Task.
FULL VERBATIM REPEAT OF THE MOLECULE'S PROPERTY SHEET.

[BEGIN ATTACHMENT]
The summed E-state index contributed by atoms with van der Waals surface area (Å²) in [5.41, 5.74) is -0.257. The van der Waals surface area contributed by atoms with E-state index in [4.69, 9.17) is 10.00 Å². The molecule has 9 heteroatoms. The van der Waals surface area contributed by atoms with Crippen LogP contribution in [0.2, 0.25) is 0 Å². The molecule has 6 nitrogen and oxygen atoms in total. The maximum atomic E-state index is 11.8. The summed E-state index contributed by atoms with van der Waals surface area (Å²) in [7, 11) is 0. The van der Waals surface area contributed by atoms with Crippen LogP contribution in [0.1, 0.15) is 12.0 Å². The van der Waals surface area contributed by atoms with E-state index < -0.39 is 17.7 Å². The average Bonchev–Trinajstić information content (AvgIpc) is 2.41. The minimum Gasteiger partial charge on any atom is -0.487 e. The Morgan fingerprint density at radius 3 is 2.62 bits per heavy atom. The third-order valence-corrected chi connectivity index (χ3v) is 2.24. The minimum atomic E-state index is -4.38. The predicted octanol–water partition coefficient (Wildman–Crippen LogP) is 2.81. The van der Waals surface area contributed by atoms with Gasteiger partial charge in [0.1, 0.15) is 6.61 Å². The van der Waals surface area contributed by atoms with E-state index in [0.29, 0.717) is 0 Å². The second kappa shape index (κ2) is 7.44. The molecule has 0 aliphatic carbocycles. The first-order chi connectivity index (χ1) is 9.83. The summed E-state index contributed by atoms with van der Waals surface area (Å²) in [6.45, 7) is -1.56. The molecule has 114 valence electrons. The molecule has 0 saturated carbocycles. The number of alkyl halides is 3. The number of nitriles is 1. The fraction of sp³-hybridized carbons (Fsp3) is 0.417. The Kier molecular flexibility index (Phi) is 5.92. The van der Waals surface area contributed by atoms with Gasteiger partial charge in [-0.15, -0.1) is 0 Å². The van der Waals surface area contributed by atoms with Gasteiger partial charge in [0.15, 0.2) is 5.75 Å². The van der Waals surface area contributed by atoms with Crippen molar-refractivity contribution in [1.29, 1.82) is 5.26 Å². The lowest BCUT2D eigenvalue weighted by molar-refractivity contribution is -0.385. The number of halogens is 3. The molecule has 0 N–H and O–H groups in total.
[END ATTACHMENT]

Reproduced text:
The summed E-state index contributed by atoms with van der Waals surface area (Å²) in [5.41, 5.74) is -0.257. The van der Waals surface area contributed by atoms with E-state index in [4.69, 9.17) is 10.00 Å². The molecule has 9 heteroatoms. The van der Waals surface area contributed by atoms with Crippen LogP contribution in [0.2, 0.25) is 0 Å². The molecule has 6 nitrogen and oxygen atoms in total. The maximum atomic E-state index is 11.8. The summed E-state index contributed by atoms with van der Waals surface area (Å²) in [7, 11) is 0. The van der Waals surface area contributed by atoms with Crippen LogP contribution in [0.1, 0.15) is 12.0 Å². The van der Waals surface area contributed by atoms with E-state index < -0.39 is 17.7 Å². The average Bonchev–Trinajstić information content (AvgIpc) is 2.41. The minimum Gasteiger partial charge on any atom is -0.487 e. The Morgan fingerprint density at radius 3 is 2.62 bits per heavy atom. The third-order valence-corrected chi connectivity index (χ3v) is 2.24. The minimum atomic E-state index is -4.38. The predicted octanol–water partition coefficient (Wildman–Crippen LogP) is 2.81. The van der Waals surface area contributed by atoms with Gasteiger partial charge in [0.1, 0.15) is 6.61 Å². The van der Waals surface area contributed by atoms with E-state index in [0.29, 0.717) is 0 Å². The second kappa shape index (κ2) is 7.44. The molecule has 0 aliphatic carbocycles. The first-order chi connectivity index (χ1) is 9.83. The summed E-state index contributed by atoms with van der Waals surface area (Å²) in [6.45, 7) is -1.56. The molecule has 114 valence electrons. The molecule has 0 saturated carbocycles. The number of alkyl halides is 3. The number of nitriles is 1. The fraction of sp³-hybridized carbons (Fsp3) is 0.417. The Kier molecular flexibility index (Phi) is 5.92. The van der Waals surface area contributed by atoms with Gasteiger partial charge in [-0.15, -0.1) is 0 Å². The van der Waals surface area contributed by atoms with Gasteiger partial charge in [0.15, 0.2) is 5.75 Å². The van der Waals surface area contributed by atoms with Crippen molar-refractivity contribution in [1.29, 1.82) is 5.26 Å². The lowest BCUT2D eigenvalue weighted by molar-refractivity contribution is -0.385. The number of halogens is 3. The molecule has 0 N–H and O–H groups in total.